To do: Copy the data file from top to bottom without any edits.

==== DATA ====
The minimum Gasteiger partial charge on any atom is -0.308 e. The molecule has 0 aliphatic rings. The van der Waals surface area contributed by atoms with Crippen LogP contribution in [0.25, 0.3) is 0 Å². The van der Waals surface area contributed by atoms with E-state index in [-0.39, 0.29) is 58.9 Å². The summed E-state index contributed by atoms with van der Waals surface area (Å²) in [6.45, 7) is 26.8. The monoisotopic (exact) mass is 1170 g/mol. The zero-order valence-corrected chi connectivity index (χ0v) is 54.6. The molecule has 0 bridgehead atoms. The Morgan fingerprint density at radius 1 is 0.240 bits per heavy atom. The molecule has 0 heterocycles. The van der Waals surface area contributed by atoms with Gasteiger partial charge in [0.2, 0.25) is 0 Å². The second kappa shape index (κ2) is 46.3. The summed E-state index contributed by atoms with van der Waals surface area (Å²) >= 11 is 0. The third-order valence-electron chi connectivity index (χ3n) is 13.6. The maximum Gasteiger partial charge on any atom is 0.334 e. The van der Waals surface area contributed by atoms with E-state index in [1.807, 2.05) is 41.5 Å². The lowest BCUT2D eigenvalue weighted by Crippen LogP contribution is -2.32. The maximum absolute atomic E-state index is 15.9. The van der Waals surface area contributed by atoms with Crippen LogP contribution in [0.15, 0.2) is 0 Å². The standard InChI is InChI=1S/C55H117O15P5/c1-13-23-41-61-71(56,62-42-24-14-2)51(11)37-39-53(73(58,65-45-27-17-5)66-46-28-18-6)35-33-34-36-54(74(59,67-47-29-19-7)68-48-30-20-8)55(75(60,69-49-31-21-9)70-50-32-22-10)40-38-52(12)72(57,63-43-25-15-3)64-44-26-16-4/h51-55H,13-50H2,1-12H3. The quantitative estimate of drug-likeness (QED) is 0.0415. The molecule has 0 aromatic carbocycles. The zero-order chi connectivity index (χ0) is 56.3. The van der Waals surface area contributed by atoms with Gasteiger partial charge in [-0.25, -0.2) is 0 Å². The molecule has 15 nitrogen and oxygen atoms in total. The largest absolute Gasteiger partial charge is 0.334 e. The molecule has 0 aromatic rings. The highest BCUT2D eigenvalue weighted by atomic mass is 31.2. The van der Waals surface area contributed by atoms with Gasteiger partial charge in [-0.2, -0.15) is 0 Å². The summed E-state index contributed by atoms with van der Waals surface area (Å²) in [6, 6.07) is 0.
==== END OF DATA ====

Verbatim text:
The minimum Gasteiger partial charge on any atom is -0.308 e. The molecule has 0 aliphatic rings. The van der Waals surface area contributed by atoms with Crippen LogP contribution in [0.25, 0.3) is 0 Å². The van der Waals surface area contributed by atoms with E-state index in [-0.39, 0.29) is 58.9 Å². The summed E-state index contributed by atoms with van der Waals surface area (Å²) in [6.45, 7) is 26.8. The monoisotopic (exact) mass is 1170 g/mol. The zero-order valence-corrected chi connectivity index (χ0v) is 54.6. The molecule has 0 bridgehead atoms. The Morgan fingerprint density at radius 1 is 0.240 bits per heavy atom. The molecule has 0 heterocycles. The van der Waals surface area contributed by atoms with Gasteiger partial charge in [0.2, 0.25) is 0 Å². The second kappa shape index (κ2) is 46.3. The summed E-state index contributed by atoms with van der Waals surface area (Å²) >= 11 is 0. The third-order valence-electron chi connectivity index (χ3n) is 13.6. The maximum Gasteiger partial charge on any atom is 0.334 e. The van der Waals surface area contributed by atoms with E-state index in [1.807, 2.05) is 41.5 Å². The lowest BCUT2D eigenvalue weighted by Crippen LogP contribution is -2.32. The maximum absolute atomic E-state index is 15.9. The van der Waals surface area contributed by atoms with Crippen LogP contribution in [0.15, 0.2) is 0 Å². The standard InChI is InChI=1S/C55H117O15P5/c1-13-23-41-61-71(56,62-42-24-14-2)51(11)37-39-53(73(58,65-45-27-17-5)66-46-28-18-6)35-33-34-36-54(74(59,67-47-29-19-7)68-48-30-20-8)55(75(60,69-49-31-21-9)70-50-32-22-10)40-38-52(12)72(57,63-43-25-15-3)64-44-26-16-4/h51-55H,13-50H2,1-12H3. The quantitative estimate of drug-likeness (QED) is 0.0415. The molecule has 0 aromatic carbocycles. The zero-order chi connectivity index (χ0) is 56.3. The van der Waals surface area contributed by atoms with Gasteiger partial charge in [-0.25, -0.2) is 0 Å². The molecule has 15 nitrogen and oxygen atoms in total. The largest absolute Gasteiger partial charge is 0.334 e. The molecule has 0 aromatic rings. The highest BCUT2D eigenvalue weighted by atomic mass is 31.2. The van der Waals surface area contributed by atoms with Gasteiger partial charge in [-0.2, -0.15) is 0 Å². The summed E-state index contributed by atoms with van der Waals surface area (Å²) in [6, 6.07) is 0.